Typically plasticizers, either energetic or non-energetic, are incorporated into secondary crystalline explosive formulations to produce increased flexibility. However, no particular benefit has been observed of incorporating such materials within the subject inventive formulation and it may be beneficial, if only from an economic perspective, to omit any plasticizer.

As described above, with a first slurry, emulsion, or paste of the secondary energetic material in an aqueous volatile, preferably a binder system is added which is selected from the group consisting of polyvinyl alcohol, polyvinyl alcohol/polyvinyl ester copolymers, polyacrylates, casein, polyvinyl alcohol/polyvinyl pyrrolidone copolymers, polyvinyl pyrrolidone, substituted polyvinyl pyrrolidone, ethylene-vinyl alcohol/acetate terpolymers, polyurethanes, styrene-maleic anhydride copolymers, epichlorohydrin-based polymers, and styrene-acrylic copolymers.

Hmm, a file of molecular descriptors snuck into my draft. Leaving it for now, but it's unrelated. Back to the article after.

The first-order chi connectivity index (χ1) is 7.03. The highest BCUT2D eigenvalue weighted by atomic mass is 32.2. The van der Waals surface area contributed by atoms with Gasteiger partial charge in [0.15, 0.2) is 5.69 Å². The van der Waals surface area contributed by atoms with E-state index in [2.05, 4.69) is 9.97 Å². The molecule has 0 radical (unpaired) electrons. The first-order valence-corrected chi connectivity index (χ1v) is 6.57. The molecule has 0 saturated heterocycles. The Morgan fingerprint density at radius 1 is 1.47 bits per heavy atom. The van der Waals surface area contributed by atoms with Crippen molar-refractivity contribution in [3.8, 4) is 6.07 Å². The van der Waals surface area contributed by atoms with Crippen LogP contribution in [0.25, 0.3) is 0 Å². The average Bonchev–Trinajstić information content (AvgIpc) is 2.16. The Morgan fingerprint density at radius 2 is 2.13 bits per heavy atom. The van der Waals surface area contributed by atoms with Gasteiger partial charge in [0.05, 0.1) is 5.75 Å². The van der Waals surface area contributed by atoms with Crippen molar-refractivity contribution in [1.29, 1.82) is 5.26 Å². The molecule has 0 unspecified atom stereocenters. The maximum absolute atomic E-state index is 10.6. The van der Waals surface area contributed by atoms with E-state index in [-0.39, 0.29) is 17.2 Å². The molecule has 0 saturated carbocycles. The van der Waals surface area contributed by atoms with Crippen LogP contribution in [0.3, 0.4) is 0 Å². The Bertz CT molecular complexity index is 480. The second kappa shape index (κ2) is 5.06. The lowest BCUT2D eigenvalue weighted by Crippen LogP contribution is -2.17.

As described above, with a second slurry, emulsion or paste of the secondary energetic material in an organic solvent, or mixture of organic solvents, preferably, a binder system is added which is selected from the group consisting of polyvinyl alcohol/polyvinyl ester copolymers, polyacrylates, polymethacrylates, poly(vinyl pyrrolidone/vinyl alcohol) copolymers, ethylene-vinyl alcohol/acetate terpolymers, polyurethanes, styrene-maleic anhydride copolymers, styrene-acrylic copolymers, epichlorohydrin-based polymers, oxetane-based polymers, substituted celluloses such as ethyl cellulose and nitrated cellulose derivatives, including the energetic polymers GAP and polyGLYN and oxetane-based polymers such as polyBAMO, polyAMMO, BAMO-AMMO copolymers, and polyNIMMO. The latter are well known energetic polymers and, for example, BAMO is 3,3-bis-azidomethyl-oxetane while AMMO is 3-azidomethyl-3-methyloxetane, and the oxetane thermoplastic elastomer energetic binder is available from Thiokol Corporation.